Blog aggregator for economics research
To bloggersTo learn how your blog can qualify to be featured on EconAcademics.org, please see the Principles section. You may already have qualified; see the current list of blogs (or those with no links yet).
Once your blog is selected for inclusion in EconAcademics.org, your blog posts will be monitored. Posts that include a link to an abstract page from a RePEc service will be included in the aggregated set of posts. The inclusion is automatic, but is monitored. Abusing this automated process can lead to suspention or deletion; see the complaints page.
In addition, we monitor links to RePEc material in other blogs with the help of Altmetric. Blogs discovered this way are included on a case by case basis.
Linking to a RePEc service abstract page instead of directly to the study not only allows your posts to appear here, it also has other advantages: First, such links are more stable, especially for working papers. Second, if the study is behind a paywall, RePEc may be able to offer alternative versions. Third, a RePEc abstract page provides also link to author profiles and similar works. Fourth, IDEAS can then also link back to the blog post through EconAcademics.org.
Past blog posts have been analyzed as far as possible, usually until about 2009. If you have older posts that could be eligible, you are welcome to send them to Christian Zimmermann. An XML format used for RSS feeds would be prefered. Also, if you were to correct past blog posts by replacing links to studies by links to RePEc abstract pages, they can be reindexed on a case-by-case basis. This also applies if you believe past posts have not been captured. The best way to do is by sending me an XML file of your posts. Here are some instructions on how to export this file for some popular blog software: Blogger/Blogspot, Typepad, Wordpress.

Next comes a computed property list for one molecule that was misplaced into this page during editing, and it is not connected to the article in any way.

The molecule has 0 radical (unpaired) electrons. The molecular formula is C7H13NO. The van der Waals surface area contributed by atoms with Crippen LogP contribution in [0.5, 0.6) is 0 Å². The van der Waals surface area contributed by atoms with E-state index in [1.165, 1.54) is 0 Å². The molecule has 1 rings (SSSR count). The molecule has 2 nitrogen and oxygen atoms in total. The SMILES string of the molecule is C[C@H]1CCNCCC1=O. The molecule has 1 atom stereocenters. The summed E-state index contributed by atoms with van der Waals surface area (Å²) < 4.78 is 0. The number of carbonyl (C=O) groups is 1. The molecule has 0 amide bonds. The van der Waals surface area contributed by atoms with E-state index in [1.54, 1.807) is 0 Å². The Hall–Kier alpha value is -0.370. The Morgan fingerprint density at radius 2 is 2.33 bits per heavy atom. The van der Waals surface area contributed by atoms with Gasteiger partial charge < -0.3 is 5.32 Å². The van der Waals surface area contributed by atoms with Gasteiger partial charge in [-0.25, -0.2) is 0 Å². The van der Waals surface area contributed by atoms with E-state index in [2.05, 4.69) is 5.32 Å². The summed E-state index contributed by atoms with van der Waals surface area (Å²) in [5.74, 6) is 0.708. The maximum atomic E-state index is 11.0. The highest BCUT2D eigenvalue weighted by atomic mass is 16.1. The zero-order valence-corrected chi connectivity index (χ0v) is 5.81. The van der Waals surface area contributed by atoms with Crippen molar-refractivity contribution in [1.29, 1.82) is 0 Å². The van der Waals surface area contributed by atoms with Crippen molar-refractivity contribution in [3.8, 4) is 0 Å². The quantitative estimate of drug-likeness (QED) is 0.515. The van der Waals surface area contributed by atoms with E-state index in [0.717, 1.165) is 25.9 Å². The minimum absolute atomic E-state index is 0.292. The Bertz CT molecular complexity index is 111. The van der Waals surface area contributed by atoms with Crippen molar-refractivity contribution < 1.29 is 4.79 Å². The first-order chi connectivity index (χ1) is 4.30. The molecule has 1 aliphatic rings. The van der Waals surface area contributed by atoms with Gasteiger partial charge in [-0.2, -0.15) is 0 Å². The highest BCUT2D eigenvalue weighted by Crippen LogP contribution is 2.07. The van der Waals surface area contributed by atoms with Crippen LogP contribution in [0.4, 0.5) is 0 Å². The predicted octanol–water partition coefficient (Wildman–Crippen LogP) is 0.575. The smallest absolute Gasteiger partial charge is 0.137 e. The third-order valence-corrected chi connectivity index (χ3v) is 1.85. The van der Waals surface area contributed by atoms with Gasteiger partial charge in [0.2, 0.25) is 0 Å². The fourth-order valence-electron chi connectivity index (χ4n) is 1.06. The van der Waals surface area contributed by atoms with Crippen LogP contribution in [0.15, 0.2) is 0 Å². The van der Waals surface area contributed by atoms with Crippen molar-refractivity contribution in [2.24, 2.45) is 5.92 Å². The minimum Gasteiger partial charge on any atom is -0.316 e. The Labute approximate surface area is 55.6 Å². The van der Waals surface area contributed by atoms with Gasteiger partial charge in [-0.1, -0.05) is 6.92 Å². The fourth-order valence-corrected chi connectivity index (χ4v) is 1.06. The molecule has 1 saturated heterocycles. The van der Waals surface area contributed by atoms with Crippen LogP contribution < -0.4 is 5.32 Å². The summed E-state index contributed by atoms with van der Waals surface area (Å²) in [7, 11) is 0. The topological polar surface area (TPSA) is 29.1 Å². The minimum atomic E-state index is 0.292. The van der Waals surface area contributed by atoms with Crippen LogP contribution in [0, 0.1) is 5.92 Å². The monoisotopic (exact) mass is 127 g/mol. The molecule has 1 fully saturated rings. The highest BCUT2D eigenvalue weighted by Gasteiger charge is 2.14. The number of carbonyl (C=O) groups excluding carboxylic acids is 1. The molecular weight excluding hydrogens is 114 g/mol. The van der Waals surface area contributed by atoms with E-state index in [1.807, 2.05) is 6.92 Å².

Note that this service is hosted at the Federal Reserve Bank of St. Louis, which also provides some fine data tools that you may find useful for your own blog. For example, you can create and link to graphs on FRED or use some of the other data or documentation sites: ALFRED, which collects vintage data (before revision); GeoFRED, which maps data; CASSIDI, which allows to look a bank merger scenarios; FRASER, historic US economic and banking documents; Page One Economics, which includes short economic essays for educators and students; and other education resources. You may also want to check out the numerous publications.
And if you want to have the FRED widget on your blog like it is here on the left side, paste this code at the appropriate place, likely a text box in you blogging platform (change height and width accordingly):
<iframe src="http://research.stlouisfed.org/fred-glance-widget.php" scrolling="no" frameborder="0" style="border:1px solid #333333; overflow:hidden; width:185px; height:485px;" allowTransparency="true"></iframe>There are similar widgets for EconAcademics.org:
<iframe src="http://econacademics.org/widget.html" scrolling="no" frameborder="0" style="border:1px solid #333333; overflow:hidden; width:185px; height:485px;" allowTransparency="true"></iframe>You can adjust width and height for your needs, 10 entries are on the widget and some may not display depending on the size of the box. To display on posts from English-language blogs, replace widget by widget-en. Other languages can be added on demand. Wordpress.com users: unforunately, you cannot use these iframes. Wordpress.org users (those who self-host their blog) can, though, they can even use a FRED widget.
A link to EconAcademics.org from your blog is appreciated, but not required. Thanks for improving the discussion of economics research in the blogosphere.